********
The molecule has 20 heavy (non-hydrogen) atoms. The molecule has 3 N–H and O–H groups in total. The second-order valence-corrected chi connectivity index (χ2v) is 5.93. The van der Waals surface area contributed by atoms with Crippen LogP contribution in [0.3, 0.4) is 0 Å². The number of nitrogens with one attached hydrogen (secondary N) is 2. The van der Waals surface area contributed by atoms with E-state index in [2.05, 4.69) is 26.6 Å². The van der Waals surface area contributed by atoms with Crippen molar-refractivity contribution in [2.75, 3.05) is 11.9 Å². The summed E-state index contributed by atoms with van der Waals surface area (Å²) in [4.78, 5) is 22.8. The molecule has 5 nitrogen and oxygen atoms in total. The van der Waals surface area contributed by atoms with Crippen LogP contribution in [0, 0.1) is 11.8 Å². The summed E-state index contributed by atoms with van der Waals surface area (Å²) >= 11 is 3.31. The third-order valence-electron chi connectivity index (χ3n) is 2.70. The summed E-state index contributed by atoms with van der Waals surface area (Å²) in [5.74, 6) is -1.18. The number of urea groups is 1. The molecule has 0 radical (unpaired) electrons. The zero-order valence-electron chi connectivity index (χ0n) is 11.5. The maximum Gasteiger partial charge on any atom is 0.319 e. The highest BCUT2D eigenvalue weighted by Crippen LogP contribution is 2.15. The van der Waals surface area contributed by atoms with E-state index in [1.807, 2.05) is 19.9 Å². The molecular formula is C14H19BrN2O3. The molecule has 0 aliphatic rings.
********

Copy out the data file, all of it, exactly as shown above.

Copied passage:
The molecule has 20 heavy (non-hydrogen) atoms. The molecule has 3 N–H and O–H groups in total. The second-order valence-corrected chi connectivity index (χ2v) is 5.93. The van der Waals surface area contributed by atoms with Crippen LogP contribution in [0.3, 0.4) is 0 Å². The number of nitrogens with one attached hydrogen (secondary N) is 2. The van der Waals surface area contributed by atoms with E-state index in [2.05, 4.69) is 26.6 Å². The van der Waals surface area contributed by atoms with Crippen molar-refractivity contribution in [2.75, 3.05) is 11.9 Å². The summed E-state index contributed by atoms with van der Waals surface area (Å²) in [4.78, 5) is 22.8. The molecule has 5 nitrogen and oxygen atoms in total. The van der Waals surface area contributed by atoms with Crippen LogP contribution in [0, 0.1) is 11.8 Å². The summed E-state index contributed by atoms with van der Waals surface area (Å²) >= 11 is 3.31. The third-order valence-electron chi connectivity index (χ3n) is 2.70. The summed E-state index contributed by atoms with van der Waals surface area (Å²) in [5.74, 6) is -1.18. The number of urea groups is 1. The molecule has 0 radical (unpaired) electrons. The zero-order valence-electron chi connectivity index (χ0n) is 11.5. The maximum Gasteiger partial charge on any atom is 0.319 e. The highest BCUT2D eigenvalue weighted by Crippen LogP contribution is 2.15. The van der Waals surface area contributed by atoms with E-state index in [1.807, 2.05) is 19.9 Å². The molecular formula is C14H19BrN2O3. The molecule has 0 aliphatic rings.